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Archive for October, 2015

dacapo jacket by hanne falkenberg

dacapo jacket by hanne falkenberg

dacapo jacket hanne falkenberg

dacapo jacket hanne falkenberg

dacapo jacket hanne falkenberg

dacapo jacket hanne falkenberg

So I think I’ve found my next project, I just need to figure out how I’m going to pay for it.

The jacket comes in 14 different color combinations. I think the favorite color combo is the first picture.

The jacket can be found here. I hope the instructions are not just in Swedish, but if they are, I am highly motivated to learn the language.

By the way, last night Yarn Rascal decorated the craft room for Halloween in my mother’s chenille yarn. He’s garnered yet another Golden Paw Award.

Picture2

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I Am Slowing Down

I am slowing down. While it feels strange not racing around, I think a slower pace could lead to a richer experience of life and the things in it. For instance, I am on the border of the First Point of Libra Shawl and I am not racing the knitting experience. By not hurrying the knitting I am able to knit for longer periods and not have the aches and pains in my hands that I get from rushing the knit.

In slowing down I am more present for the knit. I am not obsessing about the next part of the knit or already knitting the next project in my mind. I am focused on what I am doing, which allows me to appreciate the creation of the fabric as it unwinds in front of me.

This slowing is extending into other areas of my life. I am no longer in a rush to get things over and done. The time it takes is the time it takes and I am fully present for the duration. I guess I am learning to be where my feet are instead of being somewhere else in my mind. It’s rather amazing how much less stressful things are when mind and body are in the same place, working on the same things together.

I don’t know whether this change is from the experience I had with the hives or whether I am just getting older or a combination of both those things. But I am tired of race walking through my life.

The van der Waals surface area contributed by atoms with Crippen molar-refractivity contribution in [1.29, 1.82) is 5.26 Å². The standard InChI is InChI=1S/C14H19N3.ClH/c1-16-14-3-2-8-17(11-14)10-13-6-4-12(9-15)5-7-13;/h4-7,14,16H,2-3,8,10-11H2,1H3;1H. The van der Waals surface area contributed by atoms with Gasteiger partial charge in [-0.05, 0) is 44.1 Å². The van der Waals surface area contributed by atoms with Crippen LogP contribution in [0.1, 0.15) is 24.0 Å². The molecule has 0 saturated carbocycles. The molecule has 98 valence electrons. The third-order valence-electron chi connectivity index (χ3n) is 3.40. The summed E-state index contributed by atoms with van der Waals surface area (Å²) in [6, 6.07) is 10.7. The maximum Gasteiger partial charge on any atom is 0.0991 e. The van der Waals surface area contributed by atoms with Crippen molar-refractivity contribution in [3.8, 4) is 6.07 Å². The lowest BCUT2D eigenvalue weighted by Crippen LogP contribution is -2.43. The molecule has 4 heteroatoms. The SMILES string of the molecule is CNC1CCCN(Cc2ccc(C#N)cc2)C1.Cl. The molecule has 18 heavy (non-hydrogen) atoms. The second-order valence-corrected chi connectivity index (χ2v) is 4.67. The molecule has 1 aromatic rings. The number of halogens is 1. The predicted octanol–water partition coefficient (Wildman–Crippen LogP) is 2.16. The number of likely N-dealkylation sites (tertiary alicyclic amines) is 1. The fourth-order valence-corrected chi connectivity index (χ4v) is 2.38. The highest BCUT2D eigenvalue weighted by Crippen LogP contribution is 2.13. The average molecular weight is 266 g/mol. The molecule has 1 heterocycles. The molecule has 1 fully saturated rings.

Now, I’d like to share some photos of knitwear by Thea Sanders, a Nottingham Trent student who won a coveted knitwear fashion award in Britain.

(Photo by David Baird - www.david-baird.co.uk)

(Photo by David Baird – http://www.david-baird.co.uk)

(Photo by David Baird - www.david-baird.co.uk)

(Photo by David Baird – http://www.david-baird.co.uk)

I’d love to see more color work used in hand knitwear design that are not stripes. Ms. Sanders said the inspiration for her collection came from tiles. While her collection is machine knit, more hand knit designs that explore colors and shapes could liven up the knitting scene. Of course color work in hand knits takes time. It’s a slower process. But maybe that’s just what’s needed: everyone take a breath.

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I was driving along the back roads to my home with my neck brace and hives when I came across two squirrels staring down each other in the middle of the one lane, winding road. As an animal lover I hit the brakes and stopped. The squirrels didn’t move. I blew the horn. The squirrels didn’t move. By not moving I mean they didn’t even blink their eyes, they were that concentrated on each other. I couldn’t continue on because they were literally blocking the small road.

They were so frozen in stillness that I briefly thought someone had pulled a joke and put two fake squirrels in the middle of the road to see how many bas@#1*ds would run over them. I put the car in park, checked the time to see I had about ten minutes before the schools let out and the teenagers came zooming through. So in that window of opportunity I hauled myself out of the car neck brace, hives and all intent on moving the squirrels whether they were real or not.

A note about being in a neck brace. Moving in one is not easy. Since the neck cannot rotate or bend, the whole body must do those actions to position the eyes on what they need to observe. The motions are done slowly or else bad things happen. Second, when a neck brace is around a neck covered in itchy hives any motion that makes the brace rub against the skin makes the hives worse. And so I approached the squirrels. One woman in a neck brace, two frozen squirrels and an idling car all in the middle of a small winding road.